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Iron Man Bow Tie

For the genius, billionaire, playboy philanthropist who has everything….except something to wear to formal dinners.

Presenting the Iron Man Bow Tie, a 3D printed bow tie with a space for a miniature glowing arc reactor in the centre.

The light can be powered any way you wish, however I used an Arduino Gemma and Arduino Neopixel to light up the centre. You don’t have to use this method, you can use a simple LED circuit, but the Arduino lets you tune the colour exactly how you want, and even animate/pulse the light.

This model is scaled to print a bow tie 13cm wide, 7.3cm tall and 1cm thick. This size is a little bigger than an average bow tie, however you can scale it to whichever size you wish. Just note that at the current scale, it will perfectly fit an Arduino Neopixel Jewel in the recess at the back (see notes below in the Wiring guide).

The model comes both whole and split into two halves, which allows it to fit on a print bed around 12cm x 12cm (maybe slightly smaller).

There is also a back bracket which allows you to attach an elastic strap and/or clasp onto a collar button. This was too small to fit onto my dress shirt collar button, however yours may fit. In any case, with the elastic, I found I did not need the button clasp.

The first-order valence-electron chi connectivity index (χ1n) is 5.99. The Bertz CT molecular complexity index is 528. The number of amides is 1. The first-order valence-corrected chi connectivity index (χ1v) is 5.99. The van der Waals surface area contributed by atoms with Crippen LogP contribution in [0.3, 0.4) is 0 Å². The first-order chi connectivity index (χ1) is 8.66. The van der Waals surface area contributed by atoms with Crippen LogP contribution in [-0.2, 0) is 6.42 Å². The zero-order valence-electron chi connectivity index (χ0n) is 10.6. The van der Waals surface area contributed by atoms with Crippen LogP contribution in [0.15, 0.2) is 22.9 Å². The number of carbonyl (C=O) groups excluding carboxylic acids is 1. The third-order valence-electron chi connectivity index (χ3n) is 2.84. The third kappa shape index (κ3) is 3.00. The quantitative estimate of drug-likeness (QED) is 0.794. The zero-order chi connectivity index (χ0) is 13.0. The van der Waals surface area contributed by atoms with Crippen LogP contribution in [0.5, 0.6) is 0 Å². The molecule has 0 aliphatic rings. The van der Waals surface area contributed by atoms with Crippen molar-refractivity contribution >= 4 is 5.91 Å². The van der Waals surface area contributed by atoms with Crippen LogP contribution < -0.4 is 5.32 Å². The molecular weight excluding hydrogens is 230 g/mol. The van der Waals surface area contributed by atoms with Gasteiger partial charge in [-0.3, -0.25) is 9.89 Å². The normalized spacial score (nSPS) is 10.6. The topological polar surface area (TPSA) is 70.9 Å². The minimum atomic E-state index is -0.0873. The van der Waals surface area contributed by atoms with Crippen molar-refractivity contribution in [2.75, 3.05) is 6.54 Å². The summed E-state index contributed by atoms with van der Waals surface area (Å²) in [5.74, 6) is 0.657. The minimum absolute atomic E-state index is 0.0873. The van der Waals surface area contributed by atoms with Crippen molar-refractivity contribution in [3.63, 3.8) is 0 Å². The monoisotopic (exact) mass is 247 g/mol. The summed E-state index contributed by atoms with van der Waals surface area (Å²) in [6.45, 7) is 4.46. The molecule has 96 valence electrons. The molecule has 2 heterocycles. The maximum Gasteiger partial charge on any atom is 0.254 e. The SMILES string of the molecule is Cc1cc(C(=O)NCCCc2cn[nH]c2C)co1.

Now, Tony Stark built this in a cave. With a box of spare parts.

BUT, as we aren’t Tony Stark….here’s what you’ll need to finish the bow tie.



1 - Print the Bow Tie and back bracket. I used 0.20 layer height, 3 perimeters and 25% infill. If you printed the tie in two parts, join them using acetone (if printed in ABS) or super glue. The bracket will take the strain off this join, but try to make it a strong connection.

2 – Smooth, finish and paint the bow tie in any way you choose. I used automotive blade putty for the centre join, a light sand all over, then successive coats of automotive spray filler + primer and fine sanding until smooth all over. I used a red base coat, then masked off to spray the gold parts, then masked a final time and sprayed the silver.

3 – Cut the white acrylic into a circle and sand/cut the edge until it fits inside the recess. Glue into place using hot glue or an adhesive of your choice.

4 - If you want to have Arduino lighting, install the NeoPixel now – see section below. Glue the light into place behind the acrylic with the wires oriented to the RIGHT (if looking at the back of the tie).

5 – Measure the circumference of your neck (over your shirt) and cut this length of elastic strapping. Make sure it is firmer rather than looser, or the tie will droop downwards (but obviously don’t strangle yourself).

6 – Install the press stud into each end of the elastic strap. Ensure each side matches the orientation of the other, or the strap will be twisted. Make sure the side with the rounded outer dome is on the RIGHT, and facing out from your neck.

7 - Lay the elastic strap over the centre of the tie, horizontally. For lighting: cut the holes in the strap now – see section below.

8 – Glue the back bracket in place with the triangular cut-out facing downwards. Ensure the strap is inside the bracket. Use a strong glue for this if possible, but I used hot glue and it held fine.